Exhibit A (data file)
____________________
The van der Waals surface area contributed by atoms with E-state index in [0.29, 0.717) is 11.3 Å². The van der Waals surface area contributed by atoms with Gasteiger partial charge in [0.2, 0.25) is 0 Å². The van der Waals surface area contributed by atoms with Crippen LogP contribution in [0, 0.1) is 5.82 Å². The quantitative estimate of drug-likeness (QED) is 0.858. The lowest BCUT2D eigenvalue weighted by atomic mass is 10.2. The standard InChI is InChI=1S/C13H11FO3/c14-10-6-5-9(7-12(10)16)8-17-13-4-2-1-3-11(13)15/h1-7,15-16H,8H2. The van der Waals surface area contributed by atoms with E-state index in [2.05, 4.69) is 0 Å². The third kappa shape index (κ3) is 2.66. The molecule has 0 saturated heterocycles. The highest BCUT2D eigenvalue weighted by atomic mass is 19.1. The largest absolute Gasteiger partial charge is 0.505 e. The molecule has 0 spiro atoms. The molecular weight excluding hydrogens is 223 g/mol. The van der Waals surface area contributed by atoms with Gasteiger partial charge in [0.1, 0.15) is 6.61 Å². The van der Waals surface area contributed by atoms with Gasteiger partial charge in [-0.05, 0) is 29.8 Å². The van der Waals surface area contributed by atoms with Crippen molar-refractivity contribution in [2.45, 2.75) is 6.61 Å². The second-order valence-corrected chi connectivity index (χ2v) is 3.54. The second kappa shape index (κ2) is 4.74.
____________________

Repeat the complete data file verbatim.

The van der Waals surface area contributed by atoms with E-state index in [0.29, 0.717) is 11.3 Å². The van der Waals surface area contributed by atoms with Gasteiger partial charge in [0.2, 0.25) is 0 Å². The van der Waals surface area contributed by atoms with Crippen LogP contribution in [0, 0.1) is 5.82 Å². The quantitative estimate of drug-likeness (QED) is 0.858. The lowest BCUT2D eigenvalue weighted by atomic mass is 10.2. The standard InChI is InChI=1S/C13H11FO3/c14-10-6-5-9(7-12(10)16)8-17-13-4-2-1-3-11(13)15/h1-7,15-16H,8H2. The van der Waals surface area contributed by atoms with E-state index in [2.05, 4.69) is 0 Å². The third kappa shape index (κ3) is 2.66. The molecule has 0 saturated heterocycles. The highest BCUT2D eigenvalue weighted by atomic mass is 19.1. The largest absolute Gasteiger partial charge is 0.505 e. The molecule has 0 spiro atoms. The molecular weight excluding hydrogens is 223 g/mol. The van der Waals surface area contributed by atoms with Gasteiger partial charge in [0.1, 0.15) is 6.61 Å². The van der Waals surface area contributed by atoms with Gasteiger partial charge in [-0.05, 0) is 29.8 Å². The van der Waals surface area contributed by atoms with Crippen molar-refractivity contribution in [2.45, 2.75) is 6.61 Å². The second-order valence-corrected chi connectivity index (χ2v) is 3.54. The second kappa shape index (κ2) is 4.74.